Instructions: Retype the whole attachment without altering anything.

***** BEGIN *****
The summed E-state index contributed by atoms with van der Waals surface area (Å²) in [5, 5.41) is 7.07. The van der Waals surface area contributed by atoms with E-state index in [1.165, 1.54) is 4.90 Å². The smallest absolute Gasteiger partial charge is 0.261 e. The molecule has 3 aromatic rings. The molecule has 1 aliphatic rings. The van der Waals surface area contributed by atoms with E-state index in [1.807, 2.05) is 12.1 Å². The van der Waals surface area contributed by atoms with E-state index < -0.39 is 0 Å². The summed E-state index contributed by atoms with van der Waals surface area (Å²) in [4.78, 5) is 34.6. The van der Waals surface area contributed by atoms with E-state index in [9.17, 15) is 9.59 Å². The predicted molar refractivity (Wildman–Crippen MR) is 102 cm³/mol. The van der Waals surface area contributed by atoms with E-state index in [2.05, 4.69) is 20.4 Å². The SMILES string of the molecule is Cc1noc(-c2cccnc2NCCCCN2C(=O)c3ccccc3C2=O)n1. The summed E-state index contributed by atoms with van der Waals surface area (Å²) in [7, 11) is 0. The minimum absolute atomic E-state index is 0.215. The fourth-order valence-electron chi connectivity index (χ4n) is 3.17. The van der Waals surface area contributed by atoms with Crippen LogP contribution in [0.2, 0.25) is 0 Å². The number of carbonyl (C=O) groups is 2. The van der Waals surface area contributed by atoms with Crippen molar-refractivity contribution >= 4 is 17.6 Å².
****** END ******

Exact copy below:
The summed E-state index contributed by atoms with van der Waals surface area (Å²) in [5, 5.41) is 7.07. The van der Waals surface area contributed by atoms with E-state index in [1.165, 1.54) is 4.90 Å². The smallest absolute Gasteiger partial charge is 0.261 e. The molecule has 3 aromatic rings. The molecule has 1 aliphatic rings. The van der Waals surface area contributed by atoms with E-state index in [1.807, 2.05) is 12.1 Å². The van der Waals surface area contributed by atoms with E-state index < -0.39 is 0 Å². The summed E-state index contributed by atoms with van der Waals surface area (Å²) in [4.78, 5) is 34.6. The van der Waals surface area contributed by atoms with E-state index in [9.17, 15) is 9.59 Å². The predicted molar refractivity (Wildman–Crippen MR) is 102 cm³/mol. The van der Waals surface area contributed by atoms with E-state index in [2.05, 4.69) is 20.4 Å². The SMILES string of the molecule is Cc1noc(-c2cccnc2NCCCCN2C(=O)c3ccccc3C2=O)n1. The summed E-state index contributed by atoms with van der Waals surface area (Å²) in [7, 11) is 0. The minimum absolute atomic E-state index is 0.215. The fourth-order valence-electron chi connectivity index (χ4n) is 3.17. The van der Waals surface area contributed by atoms with Crippen LogP contribution in [0.2, 0.25) is 0 Å². The number of carbonyl (C=O) groups is 2. The van der Waals surface area contributed by atoms with Crippen molar-refractivity contribution >= 4 is 17.6 Å².